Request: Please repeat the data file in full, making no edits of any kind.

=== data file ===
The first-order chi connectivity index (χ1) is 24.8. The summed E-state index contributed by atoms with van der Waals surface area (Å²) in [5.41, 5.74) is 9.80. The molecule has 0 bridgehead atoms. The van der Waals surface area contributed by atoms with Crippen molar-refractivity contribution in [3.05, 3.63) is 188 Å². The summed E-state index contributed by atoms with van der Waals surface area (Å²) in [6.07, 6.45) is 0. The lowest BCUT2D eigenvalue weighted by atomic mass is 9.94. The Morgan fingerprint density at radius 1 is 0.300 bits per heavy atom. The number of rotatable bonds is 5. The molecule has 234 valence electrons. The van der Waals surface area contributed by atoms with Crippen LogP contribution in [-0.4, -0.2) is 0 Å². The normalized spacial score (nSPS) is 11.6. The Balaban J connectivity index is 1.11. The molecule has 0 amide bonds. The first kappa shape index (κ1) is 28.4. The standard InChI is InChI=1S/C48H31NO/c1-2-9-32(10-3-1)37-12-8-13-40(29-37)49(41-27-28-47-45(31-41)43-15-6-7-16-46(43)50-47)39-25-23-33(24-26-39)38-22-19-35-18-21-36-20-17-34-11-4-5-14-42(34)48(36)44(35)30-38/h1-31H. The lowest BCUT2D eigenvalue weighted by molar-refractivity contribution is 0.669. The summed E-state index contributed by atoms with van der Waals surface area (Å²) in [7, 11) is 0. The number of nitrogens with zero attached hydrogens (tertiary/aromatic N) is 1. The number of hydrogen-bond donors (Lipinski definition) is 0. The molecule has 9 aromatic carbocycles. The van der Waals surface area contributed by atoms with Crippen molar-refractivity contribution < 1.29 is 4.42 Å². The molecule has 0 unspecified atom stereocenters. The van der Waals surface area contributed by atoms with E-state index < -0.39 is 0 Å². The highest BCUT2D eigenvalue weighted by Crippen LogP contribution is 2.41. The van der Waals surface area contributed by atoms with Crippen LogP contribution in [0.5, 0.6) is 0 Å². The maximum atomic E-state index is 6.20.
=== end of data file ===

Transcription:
The first-order chi connectivity index (χ1) is 24.8. The summed E-state index contributed by atoms with van der Waals surface area (Å²) in [5.41, 5.74) is 9.80. The molecule has 0 bridgehead atoms. The van der Waals surface area contributed by atoms with Crippen molar-refractivity contribution in [3.05, 3.63) is 188 Å². The summed E-state index contributed by atoms with van der Waals surface area (Å²) in [6.07, 6.45) is 0. The lowest BCUT2D eigenvalue weighted by atomic mass is 9.94. The Morgan fingerprint density at radius 1 is 0.300 bits per heavy atom. The number of rotatable bonds is 5. The molecule has 234 valence electrons. The van der Waals surface area contributed by atoms with Crippen LogP contribution in [-0.4, -0.2) is 0 Å². The normalized spacial score (nSPS) is 11.6. The Balaban J connectivity index is 1.11. The molecule has 0 amide bonds. The first kappa shape index (κ1) is 28.4. The standard InChI is InChI=1S/C48H31NO/c1-2-9-32(10-3-1)37-12-8-13-40(29-37)49(41-27-28-47-45(31-41)43-15-6-7-16-46(43)50-47)39-25-23-33(24-26-39)38-22-19-35-18-21-36-20-17-34-11-4-5-14-42(34)48(36)44(35)30-38/h1-31H. The lowest BCUT2D eigenvalue weighted by molar-refractivity contribution is 0.669. The summed E-state index contributed by atoms with van der Waals surface area (Å²) in [7, 11) is 0. The number of nitrogens with zero attached hydrogens (tertiary/aromatic N) is 1. The number of hydrogen-bond donors (Lipinski definition) is 0. The molecule has 9 aromatic carbocycles. The van der Waals surface area contributed by atoms with Crippen molar-refractivity contribution < 1.29 is 4.42 Å². The molecule has 0 unspecified atom stereocenters. The van der Waals surface area contributed by atoms with E-state index < -0.39 is 0 Å². The highest BCUT2D eigenvalue weighted by Crippen LogP contribution is 2.41. The van der Waals surface area contributed by atoms with Crippen LogP contribution in [0.5, 0.6) is 0 Å². The maximum atomic E-state index is 6.20.